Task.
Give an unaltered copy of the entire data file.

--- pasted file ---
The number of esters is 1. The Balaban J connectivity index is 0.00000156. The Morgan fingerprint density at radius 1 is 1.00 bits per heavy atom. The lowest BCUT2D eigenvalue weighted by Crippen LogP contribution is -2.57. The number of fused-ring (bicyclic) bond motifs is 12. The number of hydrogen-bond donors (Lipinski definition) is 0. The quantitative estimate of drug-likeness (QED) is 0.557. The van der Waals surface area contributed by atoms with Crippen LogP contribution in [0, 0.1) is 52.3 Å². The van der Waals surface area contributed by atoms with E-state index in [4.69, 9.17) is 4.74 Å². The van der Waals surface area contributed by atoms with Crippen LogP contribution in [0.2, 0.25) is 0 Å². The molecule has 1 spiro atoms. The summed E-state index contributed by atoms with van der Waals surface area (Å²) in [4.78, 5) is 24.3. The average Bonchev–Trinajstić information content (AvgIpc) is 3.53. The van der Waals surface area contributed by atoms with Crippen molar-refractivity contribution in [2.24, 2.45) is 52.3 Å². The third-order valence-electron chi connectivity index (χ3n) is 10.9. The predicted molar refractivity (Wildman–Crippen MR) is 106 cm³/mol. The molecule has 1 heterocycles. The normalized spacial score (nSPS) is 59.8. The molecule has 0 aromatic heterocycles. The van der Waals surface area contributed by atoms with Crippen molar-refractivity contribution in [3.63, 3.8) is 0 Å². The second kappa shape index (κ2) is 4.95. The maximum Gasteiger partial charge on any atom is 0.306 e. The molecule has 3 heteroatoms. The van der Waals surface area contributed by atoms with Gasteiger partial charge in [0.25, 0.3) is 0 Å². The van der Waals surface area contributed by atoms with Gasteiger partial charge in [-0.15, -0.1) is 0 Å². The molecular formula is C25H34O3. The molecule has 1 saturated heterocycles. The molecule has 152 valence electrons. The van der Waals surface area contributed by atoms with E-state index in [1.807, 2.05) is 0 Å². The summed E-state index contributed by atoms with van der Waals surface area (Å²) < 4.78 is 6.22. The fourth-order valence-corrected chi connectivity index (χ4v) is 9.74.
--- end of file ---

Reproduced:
The number of esters is 1. The Balaban J connectivity index is 0.00000156. The Morgan fingerprint density at radius 1 is 1.00 bits per heavy atom. The lowest BCUT2D eigenvalue weighted by Crippen LogP contribution is -2.57. The number of fused-ring (bicyclic) bond motifs is 12. The number of hydrogen-bond donors (Lipinski definition) is 0. The quantitative estimate of drug-likeness (QED) is 0.557. The van der Waals surface area contributed by atoms with Crippen LogP contribution in [0, 0.1) is 52.3 Å². The van der Waals surface area contributed by atoms with E-state index in [4.69, 9.17) is 4.74 Å². The van der Waals surface area contributed by atoms with Crippen LogP contribution in [0.2, 0.25) is 0 Å². The molecule has 1 spiro atoms. The summed E-state index contributed by atoms with van der Waals surface area (Å²) in [4.78, 5) is 24.3. The average Bonchev–Trinajstić information content (AvgIpc) is 3.53. The van der Waals surface area contributed by atoms with Crippen molar-refractivity contribution in [2.24, 2.45) is 52.3 Å². The third-order valence-electron chi connectivity index (χ3n) is 10.9. The predicted molar refractivity (Wildman–Crippen MR) is 106 cm³/mol. The molecule has 1 heterocycles. The normalized spacial score (nSPS) is 59.8. The molecule has 0 aromatic heterocycles. The van der Waals surface area contributed by atoms with Crippen molar-refractivity contribution in [3.63, 3.8) is 0 Å². The second kappa shape index (κ2) is 4.95. The maximum Gasteiger partial charge on any atom is 0.306 e. The molecule has 3 heteroatoms. The van der Waals surface area contributed by atoms with Gasteiger partial charge in [0.25, 0.3) is 0 Å². The van der Waals surface area contributed by atoms with Gasteiger partial charge in [-0.15, -0.1) is 0 Å². The molecular formula is C25H34O3. The molecule has 1 saturated heterocycles. The molecule has 152 valence electrons. The van der Waals surface area contributed by atoms with E-state index in [1.807, 2.05) is 0 Å². The summed E-state index contributed by atoms with van der Waals surface area (Å²) < 4.78 is 6.22. The fourth-order valence-corrected chi connectivity index (χ4v) is 9.74.